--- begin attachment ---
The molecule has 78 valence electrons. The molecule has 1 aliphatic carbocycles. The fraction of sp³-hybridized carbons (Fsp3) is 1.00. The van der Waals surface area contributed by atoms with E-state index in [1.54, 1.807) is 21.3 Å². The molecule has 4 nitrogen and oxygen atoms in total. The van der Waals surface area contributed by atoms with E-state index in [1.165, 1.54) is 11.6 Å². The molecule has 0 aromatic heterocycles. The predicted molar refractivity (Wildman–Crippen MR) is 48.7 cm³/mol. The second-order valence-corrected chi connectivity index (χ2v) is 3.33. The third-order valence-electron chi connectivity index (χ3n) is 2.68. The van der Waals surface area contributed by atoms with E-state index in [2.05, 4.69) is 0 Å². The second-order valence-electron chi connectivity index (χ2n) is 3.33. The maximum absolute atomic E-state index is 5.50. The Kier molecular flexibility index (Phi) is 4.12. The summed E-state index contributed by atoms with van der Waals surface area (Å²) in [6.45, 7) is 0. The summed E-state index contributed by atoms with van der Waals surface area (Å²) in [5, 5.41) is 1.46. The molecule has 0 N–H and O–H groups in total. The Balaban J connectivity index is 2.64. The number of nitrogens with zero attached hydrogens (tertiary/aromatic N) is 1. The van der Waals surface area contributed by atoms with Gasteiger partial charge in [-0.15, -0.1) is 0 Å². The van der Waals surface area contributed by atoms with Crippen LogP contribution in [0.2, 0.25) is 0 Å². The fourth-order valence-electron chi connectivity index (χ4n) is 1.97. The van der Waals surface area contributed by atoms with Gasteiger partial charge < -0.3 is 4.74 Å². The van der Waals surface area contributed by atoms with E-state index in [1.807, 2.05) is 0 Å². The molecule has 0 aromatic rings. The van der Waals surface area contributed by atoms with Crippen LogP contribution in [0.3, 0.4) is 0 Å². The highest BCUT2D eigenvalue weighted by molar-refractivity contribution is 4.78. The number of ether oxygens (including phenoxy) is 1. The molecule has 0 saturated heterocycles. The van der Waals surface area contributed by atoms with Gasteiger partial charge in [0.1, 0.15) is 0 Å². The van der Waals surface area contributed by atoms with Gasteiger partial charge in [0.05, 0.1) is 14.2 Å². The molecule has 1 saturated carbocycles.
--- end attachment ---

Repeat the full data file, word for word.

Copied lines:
The molecule has 78 valence electrons. The molecule has 1 aliphatic carbocycles. The fraction of sp³-hybridized carbons (Fsp3) is 1.00. The van der Waals surface area contributed by atoms with E-state index in [1.54, 1.807) is 21.3 Å². The molecule has 4 nitrogen and oxygen atoms in total. The van der Waals surface area contributed by atoms with E-state index in [1.165, 1.54) is 11.6 Å². The molecule has 0 aromatic heterocycles. The predicted molar refractivity (Wildman–Crippen MR) is 48.7 cm³/mol. The second-order valence-corrected chi connectivity index (χ2v) is 3.33. The third-order valence-electron chi connectivity index (χ3n) is 2.68. The van der Waals surface area contributed by atoms with E-state index in [2.05, 4.69) is 0 Å². The second-order valence-electron chi connectivity index (χ2n) is 3.33. The maximum absolute atomic E-state index is 5.50. The Kier molecular flexibility index (Phi) is 4.12. The summed E-state index contributed by atoms with van der Waals surface area (Å²) in [6.45, 7) is 0. The summed E-state index contributed by atoms with van der Waals surface area (Å²) in [5, 5.41) is 1.46. The molecule has 0 N–H and O–H groups in total. The Balaban J connectivity index is 2.64. The number of nitrogens with zero attached hydrogens (tertiary/aromatic N) is 1. The van der Waals surface area contributed by atoms with Gasteiger partial charge in [-0.15, -0.1) is 0 Å². The van der Waals surface area contributed by atoms with Crippen LogP contribution in [0.2, 0.25) is 0 Å². The fourth-order valence-electron chi connectivity index (χ4n) is 1.97. The van der Waals surface area contributed by atoms with Gasteiger partial charge < -0.3 is 4.74 Å². The van der Waals surface area contributed by atoms with E-state index in [1.807, 2.05) is 0 Å². The molecule has 0 aromatic rings. The van der Waals surface area contributed by atoms with Crippen LogP contribution in [0.3, 0.4) is 0 Å². The highest BCUT2D eigenvalue weighted by molar-refractivity contribution is 4.78. The number of ether oxygens (including phenoxy) is 1. The molecule has 0 saturated heterocycles. The van der Waals surface area contributed by atoms with Gasteiger partial charge in [0.1, 0.15) is 0 Å². The van der Waals surface area contributed by atoms with Gasteiger partial charge in [0.05, 0.1) is 14.2 Å². The molecule has 1 saturated carbocycles.